Probably the most memorable of the lectures of Nobel-prize winning physi-cist Richard Feynman was his 1974 commencement address at Caltech,where he described what he calls ‘cargo cult science’. Feynman, worriedabout the preponderance of what he believes are pseudo-sciences, comparesthese practices to the cargo cults of the South Paciﬁc:
In the South Seas there is a Cargo Cult of people. During the war they sawairplanes land with lots of good materials, and they want the same thing tohappen now. So they’ve arranged to make things like runways, to put ﬁresalong the sides of the runways, to make a wooden hut for a man to sit in...[the controller] – and they wait for the airplanes to land. They’re doing every-thing right. The form is perfect. It looks exactly the way it looked before.But it doesn’t work. No airplanes land. So I call these things Cargo CultScience, because they follow all the apparent precepts and forms of scien-tiﬁc investigation, but they’re missing something essential, because the planesdon’t land. (Feynman, 1999: 208–9)
Feynman’s lecture was devoted largely to practices such as ESP, but the hintsabout social science were difﬁcult to miss. (In fact, he criticized a psychol-ogist’s advice to his student not to replicate the studies of others.) Pseudo-scientists were expert imitators but terrible practitioners, adopting the formof science but nothing else. In this respect, his analogy might have beenstronger had he noted that some New Guinean cargo cultists had fashionedtheir own airplanes out of logs, sticks, and leaves, remarkably accuratereplicas that, lacking engines and a foundation in aerodynamics, wouldnever ﬂy (Harris, 1974; Worsley, 1968).While Feynman probably underestimated the successes of social science,his observations are worth noting by at least one major segment of contem-porary ethnographers, for whom the temptations of imitation have neverbeen stronger. The problem of imitation is not new to social scientists, whofrom the start have argued heatedly (and repeatedly) over the merits of emulating the natural sciences in pursuit of social scientiﬁc methods(Dilthey, 1988; Lieberson and Lynn, 2002; Saiedi, 1993). But today, animportant subset of ethnographic researchers – and of qualitativeresearchers more generally – faces its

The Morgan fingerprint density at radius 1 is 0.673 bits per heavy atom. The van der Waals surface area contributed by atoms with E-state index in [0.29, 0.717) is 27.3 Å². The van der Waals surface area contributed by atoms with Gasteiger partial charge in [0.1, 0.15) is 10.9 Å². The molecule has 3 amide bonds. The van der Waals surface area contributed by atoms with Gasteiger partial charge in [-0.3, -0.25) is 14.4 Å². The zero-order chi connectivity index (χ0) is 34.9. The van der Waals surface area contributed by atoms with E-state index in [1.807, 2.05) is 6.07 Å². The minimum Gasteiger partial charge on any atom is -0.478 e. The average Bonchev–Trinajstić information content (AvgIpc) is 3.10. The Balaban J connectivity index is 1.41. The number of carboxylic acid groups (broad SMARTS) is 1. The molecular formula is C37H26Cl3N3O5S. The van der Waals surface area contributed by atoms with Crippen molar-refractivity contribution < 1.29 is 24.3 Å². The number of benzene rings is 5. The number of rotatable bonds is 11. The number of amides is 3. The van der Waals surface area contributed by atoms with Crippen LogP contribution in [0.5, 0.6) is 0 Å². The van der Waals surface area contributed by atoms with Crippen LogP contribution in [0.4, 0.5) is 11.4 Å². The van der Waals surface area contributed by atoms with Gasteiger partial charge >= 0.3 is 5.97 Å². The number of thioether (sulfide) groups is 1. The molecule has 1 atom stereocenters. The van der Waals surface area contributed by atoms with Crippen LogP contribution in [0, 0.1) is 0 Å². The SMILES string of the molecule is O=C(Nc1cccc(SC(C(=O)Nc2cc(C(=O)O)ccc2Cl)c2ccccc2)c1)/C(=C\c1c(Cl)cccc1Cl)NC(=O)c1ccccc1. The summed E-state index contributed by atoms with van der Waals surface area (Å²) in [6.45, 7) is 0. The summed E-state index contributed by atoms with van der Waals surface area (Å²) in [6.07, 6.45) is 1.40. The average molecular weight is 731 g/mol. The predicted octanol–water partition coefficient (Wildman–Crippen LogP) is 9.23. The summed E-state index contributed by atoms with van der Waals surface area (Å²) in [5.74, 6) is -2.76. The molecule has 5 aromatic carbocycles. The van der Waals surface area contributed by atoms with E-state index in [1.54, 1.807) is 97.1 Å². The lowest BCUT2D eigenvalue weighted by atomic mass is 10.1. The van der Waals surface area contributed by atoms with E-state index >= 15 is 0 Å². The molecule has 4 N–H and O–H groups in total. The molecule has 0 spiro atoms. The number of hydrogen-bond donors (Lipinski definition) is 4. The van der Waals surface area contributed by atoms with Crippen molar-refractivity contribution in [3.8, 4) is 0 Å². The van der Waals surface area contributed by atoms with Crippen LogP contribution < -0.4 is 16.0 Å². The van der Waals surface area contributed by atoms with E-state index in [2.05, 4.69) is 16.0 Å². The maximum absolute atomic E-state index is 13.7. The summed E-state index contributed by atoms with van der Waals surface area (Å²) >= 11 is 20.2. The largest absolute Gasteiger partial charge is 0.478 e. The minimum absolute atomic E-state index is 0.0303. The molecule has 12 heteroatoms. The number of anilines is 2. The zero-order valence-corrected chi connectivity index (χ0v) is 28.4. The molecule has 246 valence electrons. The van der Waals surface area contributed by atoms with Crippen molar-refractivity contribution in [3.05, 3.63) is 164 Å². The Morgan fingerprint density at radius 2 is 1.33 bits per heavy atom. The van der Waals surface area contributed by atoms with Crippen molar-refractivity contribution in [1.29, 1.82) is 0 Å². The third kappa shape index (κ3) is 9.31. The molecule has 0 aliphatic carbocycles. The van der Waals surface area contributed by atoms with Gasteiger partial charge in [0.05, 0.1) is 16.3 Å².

version of that dilemma: whetherto emulate basic principles in quantitative
sciences in establishingstandards of evidence for qualitative work. Some background is necessary.
The predicament of ethnographic work in multi-method contexts
The predicament arises from what might seem to be an unqualiﬁed accom-plishment, the simmering of the counterproductive debates, which reacheda boiling point during the 1980s, over the relative merits of quantitative